No trip is complete without having stopped at the visitor center and Starved Rock visitor center is no exception.
At the entrance of the center there is a slice of the trunk of one of the largest American Elm trees in the U.S. that grew at Starved Rock . There is also 400-gallon aquarium that holds fish that are found in the Illinois River which runs along the visitor center grounds. Other displays within this building are Indian wigwam with lifelike figures, display of stone tools used by Native Americans, timeline outlining the development and growth of the park, some native mounted birds and mammals as well as a theater and a gift/souvenir /sandwich/ice cream shop.
Outside the visitor center one can find an area with birdhouses and feeders as well as the Starved Rock Lock & Dam. This particular lock and dam was built in 1933. It is one of five original navigation lock and dam structures that are part of the Illinois Waterway, and one of three that are on the Illinois River. Many people use this area, as well, to fish for Channel Catfish, Large mouth Bass, Walleye, and White Bass.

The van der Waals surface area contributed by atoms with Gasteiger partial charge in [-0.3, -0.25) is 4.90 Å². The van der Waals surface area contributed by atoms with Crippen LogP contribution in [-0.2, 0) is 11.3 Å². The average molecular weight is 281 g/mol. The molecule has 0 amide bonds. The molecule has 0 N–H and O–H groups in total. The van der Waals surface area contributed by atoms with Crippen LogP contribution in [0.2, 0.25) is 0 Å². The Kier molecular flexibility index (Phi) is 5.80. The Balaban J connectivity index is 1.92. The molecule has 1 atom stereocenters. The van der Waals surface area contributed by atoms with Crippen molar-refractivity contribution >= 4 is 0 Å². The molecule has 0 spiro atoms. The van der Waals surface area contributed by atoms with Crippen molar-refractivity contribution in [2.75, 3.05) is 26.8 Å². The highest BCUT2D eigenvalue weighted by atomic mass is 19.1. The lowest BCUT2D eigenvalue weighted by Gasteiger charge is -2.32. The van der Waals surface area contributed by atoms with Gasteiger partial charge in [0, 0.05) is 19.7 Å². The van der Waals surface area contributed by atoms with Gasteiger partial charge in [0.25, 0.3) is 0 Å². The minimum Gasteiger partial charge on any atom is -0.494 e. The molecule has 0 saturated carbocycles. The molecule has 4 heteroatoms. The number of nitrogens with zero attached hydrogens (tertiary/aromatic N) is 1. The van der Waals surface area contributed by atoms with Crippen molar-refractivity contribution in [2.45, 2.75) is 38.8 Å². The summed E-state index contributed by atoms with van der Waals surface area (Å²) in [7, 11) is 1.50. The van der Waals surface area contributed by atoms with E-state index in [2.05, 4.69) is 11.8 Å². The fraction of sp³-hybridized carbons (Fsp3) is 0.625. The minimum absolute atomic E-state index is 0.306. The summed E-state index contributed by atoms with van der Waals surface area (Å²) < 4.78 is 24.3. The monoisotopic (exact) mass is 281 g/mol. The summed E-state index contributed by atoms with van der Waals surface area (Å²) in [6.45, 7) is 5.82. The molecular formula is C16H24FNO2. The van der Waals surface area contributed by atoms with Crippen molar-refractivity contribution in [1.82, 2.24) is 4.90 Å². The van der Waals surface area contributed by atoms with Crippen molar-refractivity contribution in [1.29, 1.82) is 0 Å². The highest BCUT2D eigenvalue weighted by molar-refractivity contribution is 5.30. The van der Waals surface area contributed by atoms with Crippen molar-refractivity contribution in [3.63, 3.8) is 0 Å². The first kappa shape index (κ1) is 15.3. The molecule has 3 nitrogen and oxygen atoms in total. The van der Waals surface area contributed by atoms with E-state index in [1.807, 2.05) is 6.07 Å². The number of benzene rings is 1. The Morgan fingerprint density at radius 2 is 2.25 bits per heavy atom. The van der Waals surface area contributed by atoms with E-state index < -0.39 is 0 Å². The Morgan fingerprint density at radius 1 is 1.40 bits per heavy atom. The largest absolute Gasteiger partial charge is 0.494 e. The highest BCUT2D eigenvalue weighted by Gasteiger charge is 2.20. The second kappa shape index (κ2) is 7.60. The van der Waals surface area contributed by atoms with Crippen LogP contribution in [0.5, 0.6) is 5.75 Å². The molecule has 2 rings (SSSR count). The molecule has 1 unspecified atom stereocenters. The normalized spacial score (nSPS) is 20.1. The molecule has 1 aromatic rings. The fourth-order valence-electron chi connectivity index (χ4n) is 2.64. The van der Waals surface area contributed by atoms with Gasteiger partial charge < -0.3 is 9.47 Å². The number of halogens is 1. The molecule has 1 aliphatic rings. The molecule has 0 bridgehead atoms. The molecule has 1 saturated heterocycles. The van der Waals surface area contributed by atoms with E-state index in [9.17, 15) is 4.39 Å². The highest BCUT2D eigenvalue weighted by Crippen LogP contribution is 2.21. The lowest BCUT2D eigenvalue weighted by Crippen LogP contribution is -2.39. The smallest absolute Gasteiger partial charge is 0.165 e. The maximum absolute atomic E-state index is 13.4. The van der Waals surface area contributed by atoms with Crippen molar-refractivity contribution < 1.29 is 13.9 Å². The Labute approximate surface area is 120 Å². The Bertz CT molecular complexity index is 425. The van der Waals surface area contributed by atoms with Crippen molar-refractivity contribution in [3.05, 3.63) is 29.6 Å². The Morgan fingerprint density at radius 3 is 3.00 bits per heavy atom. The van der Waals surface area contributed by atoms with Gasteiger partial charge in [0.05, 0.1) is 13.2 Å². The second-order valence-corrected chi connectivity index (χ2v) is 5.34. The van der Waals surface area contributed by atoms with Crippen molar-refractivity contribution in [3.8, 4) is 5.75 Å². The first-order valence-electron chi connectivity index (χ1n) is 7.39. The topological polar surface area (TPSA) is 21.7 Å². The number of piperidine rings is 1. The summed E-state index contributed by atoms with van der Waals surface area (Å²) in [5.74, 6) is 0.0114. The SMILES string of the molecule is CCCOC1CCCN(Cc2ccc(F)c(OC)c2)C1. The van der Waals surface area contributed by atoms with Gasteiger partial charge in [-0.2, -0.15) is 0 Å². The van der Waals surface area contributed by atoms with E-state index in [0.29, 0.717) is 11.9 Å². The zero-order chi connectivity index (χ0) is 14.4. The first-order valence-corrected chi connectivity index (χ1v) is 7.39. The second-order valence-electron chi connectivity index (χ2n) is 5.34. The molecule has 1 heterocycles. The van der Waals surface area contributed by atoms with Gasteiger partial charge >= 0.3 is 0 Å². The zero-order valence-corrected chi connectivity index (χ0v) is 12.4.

While drones are currently illegal to use in the state parks, according to the IDNR (Illinois Department of Natural Resources) due to the fragile ecosystems in the state parks and nature preserves as well as wildlife disturbance, I did find a video showing what Starved Rock looks like when everything has turned green.